I am now re-reading All The Light We Cannot See by Anthony Doerr.  I read this 18 mo ago and suggested it to the f2f club so I thought I'd read it again since I will be leading the discussion in February.  It amazes me how much of the book I had forgotten and I am enjoying it all over again.

Just finished, The Guilty by Baldacci. A good read:

Will Robie is the government's most professional, disciplined, and lethal assassin. He infiltrates the most hostile countries in the world, defeats our enemies' advanced security measures, and eliminates threats before they ever reach our shores.
But now, his skills have left him. Sent overseas on a critical assignment, he fails, unable to pull the trigger. Absent his talents, Robie is a man without a mission, and without a purpose.
To recover what he has lost, Robie must confront what he has tried to forget for over twenty years: his own past.

Any of you fans of the stories of Ivan Doig? I recently finished a terrific novel A BLOOM OF BONES by Allen Morris Jones that reminds me of Doig's writing. William Kittredge describes this story as "Two attractive but emotionally isolated people, a rancher on the starved-to-death plains of Montana who has written his way into nationally acclaimed poetry and a young woman who represents his New York literary agent. A progressing love story and an unsolved murder--A BLOOM OF BONES is articulate, occasionally heartbreaking, and all the way fascinating." I agree with Mr. Kittredge who thoroughly enjoyed this book.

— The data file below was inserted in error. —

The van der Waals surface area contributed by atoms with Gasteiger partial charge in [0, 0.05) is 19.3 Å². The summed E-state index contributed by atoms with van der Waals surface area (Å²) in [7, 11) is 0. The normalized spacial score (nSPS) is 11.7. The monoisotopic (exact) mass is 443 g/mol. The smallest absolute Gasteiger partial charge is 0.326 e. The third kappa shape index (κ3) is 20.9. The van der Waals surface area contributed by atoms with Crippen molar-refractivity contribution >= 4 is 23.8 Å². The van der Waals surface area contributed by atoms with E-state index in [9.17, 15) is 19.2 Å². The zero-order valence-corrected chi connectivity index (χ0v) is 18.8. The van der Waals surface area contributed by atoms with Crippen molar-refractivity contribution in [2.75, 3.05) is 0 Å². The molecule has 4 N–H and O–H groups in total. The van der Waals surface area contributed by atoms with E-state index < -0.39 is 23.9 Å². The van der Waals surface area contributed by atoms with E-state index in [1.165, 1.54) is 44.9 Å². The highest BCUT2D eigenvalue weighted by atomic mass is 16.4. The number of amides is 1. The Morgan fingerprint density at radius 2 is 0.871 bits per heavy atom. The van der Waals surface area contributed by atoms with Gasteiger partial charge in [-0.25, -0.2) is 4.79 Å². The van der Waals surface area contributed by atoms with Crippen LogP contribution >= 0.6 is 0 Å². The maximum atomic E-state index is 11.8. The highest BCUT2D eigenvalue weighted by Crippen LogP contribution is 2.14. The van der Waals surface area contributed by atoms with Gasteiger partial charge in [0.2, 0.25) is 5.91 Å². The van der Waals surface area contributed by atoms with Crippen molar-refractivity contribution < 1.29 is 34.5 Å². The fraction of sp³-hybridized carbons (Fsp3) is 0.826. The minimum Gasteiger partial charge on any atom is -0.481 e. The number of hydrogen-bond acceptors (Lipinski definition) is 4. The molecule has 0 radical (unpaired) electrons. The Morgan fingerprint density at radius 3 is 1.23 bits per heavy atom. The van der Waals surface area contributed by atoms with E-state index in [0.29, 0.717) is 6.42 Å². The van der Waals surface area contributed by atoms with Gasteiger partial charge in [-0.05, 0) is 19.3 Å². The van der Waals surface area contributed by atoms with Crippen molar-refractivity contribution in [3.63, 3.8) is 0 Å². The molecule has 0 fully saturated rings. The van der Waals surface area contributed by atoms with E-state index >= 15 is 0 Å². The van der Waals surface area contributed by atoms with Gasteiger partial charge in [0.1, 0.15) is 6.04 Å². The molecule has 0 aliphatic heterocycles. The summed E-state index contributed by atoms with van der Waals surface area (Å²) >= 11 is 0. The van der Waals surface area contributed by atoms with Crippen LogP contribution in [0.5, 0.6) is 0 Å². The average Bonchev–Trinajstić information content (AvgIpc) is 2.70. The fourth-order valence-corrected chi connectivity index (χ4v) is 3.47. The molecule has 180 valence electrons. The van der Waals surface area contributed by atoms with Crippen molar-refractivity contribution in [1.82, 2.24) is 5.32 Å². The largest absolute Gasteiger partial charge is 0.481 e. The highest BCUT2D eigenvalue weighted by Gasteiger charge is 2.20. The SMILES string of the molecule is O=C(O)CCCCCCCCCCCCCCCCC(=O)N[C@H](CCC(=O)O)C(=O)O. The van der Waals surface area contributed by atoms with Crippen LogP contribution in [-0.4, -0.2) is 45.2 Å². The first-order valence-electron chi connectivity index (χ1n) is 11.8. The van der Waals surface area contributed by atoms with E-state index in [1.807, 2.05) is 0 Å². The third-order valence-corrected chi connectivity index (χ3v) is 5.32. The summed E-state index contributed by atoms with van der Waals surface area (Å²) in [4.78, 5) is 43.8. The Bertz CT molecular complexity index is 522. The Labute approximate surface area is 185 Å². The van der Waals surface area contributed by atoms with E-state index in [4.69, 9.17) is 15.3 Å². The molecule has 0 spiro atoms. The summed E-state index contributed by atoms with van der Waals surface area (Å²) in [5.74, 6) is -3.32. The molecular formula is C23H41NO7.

Was disappointed in the latest Lee Child's Reacher adventure, NIGHT SCHOOL. It almost felt like he was using a ghost writer taking Reacher back in time.